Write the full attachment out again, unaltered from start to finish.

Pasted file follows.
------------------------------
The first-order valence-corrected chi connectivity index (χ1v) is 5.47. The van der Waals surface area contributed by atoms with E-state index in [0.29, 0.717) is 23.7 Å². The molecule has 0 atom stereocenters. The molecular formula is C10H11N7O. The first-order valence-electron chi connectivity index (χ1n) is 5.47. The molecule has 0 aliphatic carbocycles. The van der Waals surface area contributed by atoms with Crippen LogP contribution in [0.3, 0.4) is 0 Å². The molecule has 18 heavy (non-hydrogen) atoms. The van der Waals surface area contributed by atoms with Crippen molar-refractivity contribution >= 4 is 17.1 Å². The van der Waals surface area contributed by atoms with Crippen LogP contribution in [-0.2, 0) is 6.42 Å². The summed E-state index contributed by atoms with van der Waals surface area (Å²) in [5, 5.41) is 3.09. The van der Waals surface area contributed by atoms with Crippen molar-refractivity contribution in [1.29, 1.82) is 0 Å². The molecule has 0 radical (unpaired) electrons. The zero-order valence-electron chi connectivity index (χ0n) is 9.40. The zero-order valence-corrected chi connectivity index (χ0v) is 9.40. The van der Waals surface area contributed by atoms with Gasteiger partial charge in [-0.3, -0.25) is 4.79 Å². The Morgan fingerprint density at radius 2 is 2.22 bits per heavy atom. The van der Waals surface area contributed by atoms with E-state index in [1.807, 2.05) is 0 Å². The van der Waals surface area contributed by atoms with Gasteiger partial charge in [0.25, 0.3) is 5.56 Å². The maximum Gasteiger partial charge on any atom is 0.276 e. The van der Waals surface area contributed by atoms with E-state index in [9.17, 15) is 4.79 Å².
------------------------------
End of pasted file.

The first-order valence-corrected chi connectivity index (χ1v) is 5.47. The van der Waals surface area contributed by atoms with E-state index in [0.29, 0.717) is 23.7 Å². The molecule has 0 atom stereocenters. The molecular formula is C10H11N7O. The first-order valence-electron chi connectivity index (χ1n) is 5.47. The molecule has 0 aliphatic carbocycles. The van der Waals surface area contributed by atoms with Crippen LogP contribution in [0.3, 0.4) is 0 Å². The molecule has 18 heavy (non-hydrogen) atoms. The van der Waals surface area contributed by atoms with Crippen molar-refractivity contribution >= 4 is 17.1 Å². The van der Waals surface area contributed by atoms with Crippen LogP contribution in [-0.2, 0) is 6.42 Å². The summed E-state index contributed by atoms with van der Waals surface area (Å²) in [5, 5.41) is 3.09. The van der Waals surface area contributed by atoms with Crippen molar-refractivity contribution in [1.29, 1.82) is 0 Å². The molecule has 0 radical (unpaired) electrons. The zero-order valence-electron chi connectivity index (χ0n) is 9.40. The zero-order valence-corrected chi connectivity index (χ0v) is 9.40. The van der Waals surface area contributed by atoms with Gasteiger partial charge in [-0.3, -0.25) is 4.79 Å². The Morgan fingerprint density at radius 2 is 2.22 bits per heavy atom. The van der Waals surface area contributed by atoms with E-state index in [1.807, 2.05) is 0 Å². The van der Waals surface area contributed by atoms with Gasteiger partial charge in [0.25, 0.3) is 5.56 Å². The maximum Gasteiger partial charge on any atom is 0.276 e. The van der Waals surface area contributed by atoms with E-state index in [9.17, 15) is 4.79 Å².